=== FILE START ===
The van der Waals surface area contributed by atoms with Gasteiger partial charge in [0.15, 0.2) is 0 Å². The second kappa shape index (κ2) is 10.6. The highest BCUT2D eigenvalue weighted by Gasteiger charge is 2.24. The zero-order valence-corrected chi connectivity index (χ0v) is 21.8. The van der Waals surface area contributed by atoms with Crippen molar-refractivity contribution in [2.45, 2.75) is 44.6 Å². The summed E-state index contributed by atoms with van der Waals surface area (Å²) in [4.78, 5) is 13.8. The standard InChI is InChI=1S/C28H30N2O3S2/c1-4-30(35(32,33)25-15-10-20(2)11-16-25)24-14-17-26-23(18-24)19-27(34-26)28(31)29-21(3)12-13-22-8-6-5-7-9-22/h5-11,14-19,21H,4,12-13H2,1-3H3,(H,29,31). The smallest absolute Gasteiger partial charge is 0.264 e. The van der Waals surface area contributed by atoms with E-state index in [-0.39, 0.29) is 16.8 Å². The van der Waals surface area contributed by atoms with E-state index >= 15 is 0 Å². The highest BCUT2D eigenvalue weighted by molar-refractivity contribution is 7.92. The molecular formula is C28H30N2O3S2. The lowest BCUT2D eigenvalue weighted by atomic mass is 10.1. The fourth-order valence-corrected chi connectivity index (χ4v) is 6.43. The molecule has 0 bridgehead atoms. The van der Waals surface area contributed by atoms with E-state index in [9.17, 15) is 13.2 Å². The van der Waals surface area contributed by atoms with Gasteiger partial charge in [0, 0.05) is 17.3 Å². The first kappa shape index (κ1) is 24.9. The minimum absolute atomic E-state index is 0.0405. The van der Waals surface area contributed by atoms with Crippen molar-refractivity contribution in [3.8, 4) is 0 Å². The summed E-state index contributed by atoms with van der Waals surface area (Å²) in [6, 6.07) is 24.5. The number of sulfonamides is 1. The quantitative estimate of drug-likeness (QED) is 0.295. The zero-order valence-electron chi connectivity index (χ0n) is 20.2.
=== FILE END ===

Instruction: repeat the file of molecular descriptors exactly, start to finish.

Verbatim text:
The van der Waals surface area contributed by atoms with Gasteiger partial charge in [0.15, 0.2) is 0 Å². The second kappa shape index (κ2) is 10.6. The highest BCUT2D eigenvalue weighted by Gasteiger charge is 2.24. The zero-order valence-corrected chi connectivity index (χ0v) is 21.8. The van der Waals surface area contributed by atoms with Crippen molar-refractivity contribution in [2.45, 2.75) is 44.6 Å². The summed E-state index contributed by atoms with van der Waals surface area (Å²) in [4.78, 5) is 13.8. The standard InChI is InChI=1S/C28H30N2O3S2/c1-4-30(35(32,33)25-15-10-20(2)11-16-25)24-14-17-26-23(18-24)19-27(34-26)28(31)29-21(3)12-13-22-8-6-5-7-9-22/h5-11,14-19,21H,4,12-13H2,1-3H3,(H,29,31). The smallest absolute Gasteiger partial charge is 0.264 e. The van der Waals surface area contributed by atoms with E-state index in [-0.39, 0.29) is 16.8 Å². The van der Waals surface area contributed by atoms with E-state index >= 15 is 0 Å². The highest BCUT2D eigenvalue weighted by molar-refractivity contribution is 7.92. The molecular formula is C28H30N2O3S2. The lowest BCUT2D eigenvalue weighted by atomic mass is 10.1. The fourth-order valence-corrected chi connectivity index (χ4v) is 6.43. The molecule has 0 bridgehead atoms. The van der Waals surface area contributed by atoms with E-state index in [9.17, 15) is 13.2 Å². The van der Waals surface area contributed by atoms with Gasteiger partial charge in [0, 0.05) is 17.3 Å². The first kappa shape index (κ1) is 24.9. The minimum absolute atomic E-state index is 0.0405. The van der Waals surface area contributed by atoms with Crippen molar-refractivity contribution in [3.8, 4) is 0 Å². The summed E-state index contributed by atoms with van der Waals surface area (Å²) in [6, 6.07) is 24.5. The number of sulfonamides is 1. The quantitative estimate of drug-likeness (QED) is 0.295. The zero-order valence-electron chi connectivity index (χ0n) is 20.2.